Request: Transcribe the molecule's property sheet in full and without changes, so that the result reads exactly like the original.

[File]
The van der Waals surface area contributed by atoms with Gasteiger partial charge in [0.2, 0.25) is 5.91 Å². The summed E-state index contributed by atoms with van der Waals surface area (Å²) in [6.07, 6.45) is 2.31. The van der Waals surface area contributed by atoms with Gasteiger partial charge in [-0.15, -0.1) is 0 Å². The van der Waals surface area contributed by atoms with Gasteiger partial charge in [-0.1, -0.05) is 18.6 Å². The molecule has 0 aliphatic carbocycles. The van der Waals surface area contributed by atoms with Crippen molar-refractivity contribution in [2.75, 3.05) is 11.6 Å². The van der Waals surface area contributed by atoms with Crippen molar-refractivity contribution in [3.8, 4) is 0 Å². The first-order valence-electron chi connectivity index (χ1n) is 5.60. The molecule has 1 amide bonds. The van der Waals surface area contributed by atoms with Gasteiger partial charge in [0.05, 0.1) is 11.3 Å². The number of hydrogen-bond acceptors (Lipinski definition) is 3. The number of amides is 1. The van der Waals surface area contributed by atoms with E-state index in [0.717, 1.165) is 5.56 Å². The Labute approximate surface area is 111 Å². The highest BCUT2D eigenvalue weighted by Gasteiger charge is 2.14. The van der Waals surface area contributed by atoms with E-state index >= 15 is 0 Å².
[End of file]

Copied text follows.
The van der Waals surface area contributed by atoms with Gasteiger partial charge in [0.2, 0.25) is 5.91 Å². The summed E-state index contributed by atoms with van der Waals surface area (Å²) in [6.07, 6.45) is 2.31. The van der Waals surface area contributed by atoms with Gasteiger partial charge in [-0.15, -0.1) is 0 Å². The van der Waals surface area contributed by atoms with Gasteiger partial charge in [-0.1, -0.05) is 18.6 Å². The molecule has 0 aliphatic carbocycles. The van der Waals surface area contributed by atoms with Crippen molar-refractivity contribution in [2.75, 3.05) is 11.6 Å². The van der Waals surface area contributed by atoms with Crippen molar-refractivity contribution in [3.8, 4) is 0 Å². The first-order valence-electron chi connectivity index (χ1n) is 5.60. The molecule has 1 amide bonds. The van der Waals surface area contributed by atoms with Gasteiger partial charge in [0.05, 0.1) is 11.3 Å². The number of hydrogen-bond acceptors (Lipinski definition) is 3. The number of amides is 1. The van der Waals surface area contributed by atoms with E-state index in [0.717, 1.165) is 5.56 Å². The Labute approximate surface area is 111 Å². The highest BCUT2D eigenvalue weighted by Gasteiger charge is 2.14. The van der Waals surface area contributed by atoms with E-state index >= 15 is 0 Å².